Grönblom believes that the concept of “slow-traveling ideas” proposed by Jack Traynor explains why market participants systematically underestimate the potential of superstar companies. Slow-traveling ideas refer to ideas or trends that take time to gain widespread acceptance and recognition. One of Grönblom’s long-held slow-traveling ideas revolves around network effects or demand-side economies of scale, which played a crucial role in capitalizing on the significant value creation of Amazon and Facebook. The Asilo team finds demand-side economies of scale intriguing for several reasons.
“First of all, network effects have a significant impact on the strategic positioning of a select few firms that enjoy truly sustainable network effects, creating and fortifying their economic moats,” states Grönblom. Second of all, with network effects being a slow-traveling idea, many market participants still vastly underestimate the power of network effects. “Surprisingly often, you can find many cases where the market underestimates the power of network effects and thus underprices the security,” says Grönblom.
“Humans are not mentally primed to intuitively grasp exponential growth or compounding growth.”
Professor of Physics Albert A. Bartlett argued that the greatest shortcoming of the human mind is our inability to intuitively understand exponential growth. Grönblom applies this conclusion to investing, stating, “Humans are not mentally primed to intuitively grasp exponential growth or compounding growth.” He further explains, “20 years ago, it was very hard for people to comprehend the potential size of a company like Amazon because it was difficult to intuitively accept the enormous numbers the company would eventually reach. I am not saying that all companies will achieve exponential growth, and only a few will sustain it for a prolonged period of time, but certain companies have that potential.”
“And what our job, to a significant degree, through studying history, economic theory, and market psychology, is to identify the characteristics that enable us to pinpoint the tiny minority of companies with the potential for prolonged exponential growth,” emphasizes Grönblom. Superstar companies share several common characteristics compared to their peers. Alongside capturing a greater share of income and outperforming peers, superstars exhibit relatively higher levels of digitization, greater labor skill and innovation intensity; and more intangible assets. “We study economic history to identify the characteristics that set these companies apart from the average or norm.”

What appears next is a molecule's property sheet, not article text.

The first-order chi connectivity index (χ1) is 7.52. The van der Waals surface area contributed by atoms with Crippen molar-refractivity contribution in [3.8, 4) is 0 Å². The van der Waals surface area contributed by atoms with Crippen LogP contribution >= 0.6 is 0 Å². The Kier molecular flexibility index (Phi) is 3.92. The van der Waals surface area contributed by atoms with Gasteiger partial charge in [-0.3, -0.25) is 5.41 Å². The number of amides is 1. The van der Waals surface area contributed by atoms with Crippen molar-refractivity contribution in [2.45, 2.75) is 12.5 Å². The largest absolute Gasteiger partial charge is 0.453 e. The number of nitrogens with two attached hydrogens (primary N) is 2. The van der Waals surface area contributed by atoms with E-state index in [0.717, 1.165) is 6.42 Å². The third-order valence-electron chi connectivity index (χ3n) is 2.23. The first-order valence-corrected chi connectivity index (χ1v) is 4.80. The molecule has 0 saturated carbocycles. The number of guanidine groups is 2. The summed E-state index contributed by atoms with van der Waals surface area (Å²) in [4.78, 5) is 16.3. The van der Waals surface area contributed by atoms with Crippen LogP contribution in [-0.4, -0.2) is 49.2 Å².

Sector Diversification and the Importance of Valuation
Although the information technology (IT) sector commonly houses companies with network effects, Asilo Argo maintains a well-diversified portfolio ranging across various sectors, including healthcare, hospitality, transportation, consumer discretionary, and energy, among others. Network effects can be found across most sectors. “Having a diversified portfolio across different sectors was not a conscious decision, but it offers significant benefits because certain industries such as hospitality may exhibit a different cyclicality compared to sectors like semiconductors,” Blomster explains.
“Having a diversified portfolio across different sectors was not a conscious decision, but it offers significant benefits…”
Existing or potential superstar companies targeted by Asilo Argo often trade at seemingly high valuations, or rather, high traditional valuation multiples. Nevertheless, Grönblom and his team attempt to buy these superstar companies at a substantial discount to their estimated intrinsic values. “We build a comprehensive valuation model where we look at the valuation level and ask ourselves if it’s reasonable or achievable,” says Blomster. “Valuation is a crucial part of the process, but it typically comes after the security analysis and qualitative analysis.” Longer term, however, being accurate on the direction of the business is more important than the current detailed valuation. According to Keynes, “It is better to be approximately right than precisely wrong.” This very much applies when hunting for superstars.